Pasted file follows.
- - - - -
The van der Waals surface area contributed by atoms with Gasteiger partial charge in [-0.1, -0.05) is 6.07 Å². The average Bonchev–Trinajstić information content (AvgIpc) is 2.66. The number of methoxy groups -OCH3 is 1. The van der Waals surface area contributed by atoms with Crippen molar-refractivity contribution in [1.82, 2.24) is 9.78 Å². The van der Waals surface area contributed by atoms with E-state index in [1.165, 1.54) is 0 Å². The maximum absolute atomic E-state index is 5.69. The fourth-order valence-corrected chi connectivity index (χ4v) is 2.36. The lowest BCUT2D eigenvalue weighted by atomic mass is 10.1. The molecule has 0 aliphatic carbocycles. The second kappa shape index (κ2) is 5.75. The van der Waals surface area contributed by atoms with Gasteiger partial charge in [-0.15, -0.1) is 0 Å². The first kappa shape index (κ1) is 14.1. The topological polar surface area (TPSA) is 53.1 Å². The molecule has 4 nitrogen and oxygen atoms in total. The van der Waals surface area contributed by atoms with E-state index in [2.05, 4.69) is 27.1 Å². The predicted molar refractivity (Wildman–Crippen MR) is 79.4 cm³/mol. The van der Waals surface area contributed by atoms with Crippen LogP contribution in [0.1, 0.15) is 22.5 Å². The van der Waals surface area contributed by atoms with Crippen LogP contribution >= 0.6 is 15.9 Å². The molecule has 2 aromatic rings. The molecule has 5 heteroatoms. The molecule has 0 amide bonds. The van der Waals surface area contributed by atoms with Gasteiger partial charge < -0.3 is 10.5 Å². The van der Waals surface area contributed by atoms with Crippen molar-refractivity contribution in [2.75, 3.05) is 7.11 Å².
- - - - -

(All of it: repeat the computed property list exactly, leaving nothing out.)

The van der Waals surface area contributed by atoms with Gasteiger partial charge in [-0.1, -0.05) is 6.07 Å². The average Bonchev–Trinajstić information content (AvgIpc) is 2.66. The number of methoxy groups -OCH3 is 1. The van der Waals surface area contributed by atoms with Crippen molar-refractivity contribution in [1.82, 2.24) is 9.78 Å². The van der Waals surface area contributed by atoms with E-state index in [1.165, 1.54) is 0 Å². The maximum absolute atomic E-state index is 5.69. The fourth-order valence-corrected chi connectivity index (χ4v) is 2.36. The lowest BCUT2D eigenvalue weighted by atomic mass is 10.1. The molecule has 0 aliphatic carbocycles. The second kappa shape index (κ2) is 5.75. The van der Waals surface area contributed by atoms with Gasteiger partial charge in [-0.15, -0.1) is 0 Å². The first kappa shape index (κ1) is 14.1. The topological polar surface area (TPSA) is 53.1 Å². The molecule has 4 nitrogen and oxygen atoms in total. The van der Waals surface area contributed by atoms with E-state index in [2.05, 4.69) is 27.1 Å². The predicted molar refractivity (Wildman–Crippen MR) is 79.4 cm³/mol. The van der Waals surface area contributed by atoms with Crippen LogP contribution in [0.1, 0.15) is 22.5 Å². The van der Waals surface area contributed by atoms with Crippen LogP contribution >= 0.6 is 15.9 Å². The molecule has 2 aromatic rings. The molecule has 5 heteroatoms. The molecule has 0 amide bonds. The van der Waals surface area contributed by atoms with Gasteiger partial charge < -0.3 is 10.5 Å². The van der Waals surface area contributed by atoms with Crippen molar-refractivity contribution in [2.75, 3.05) is 7.11 Å².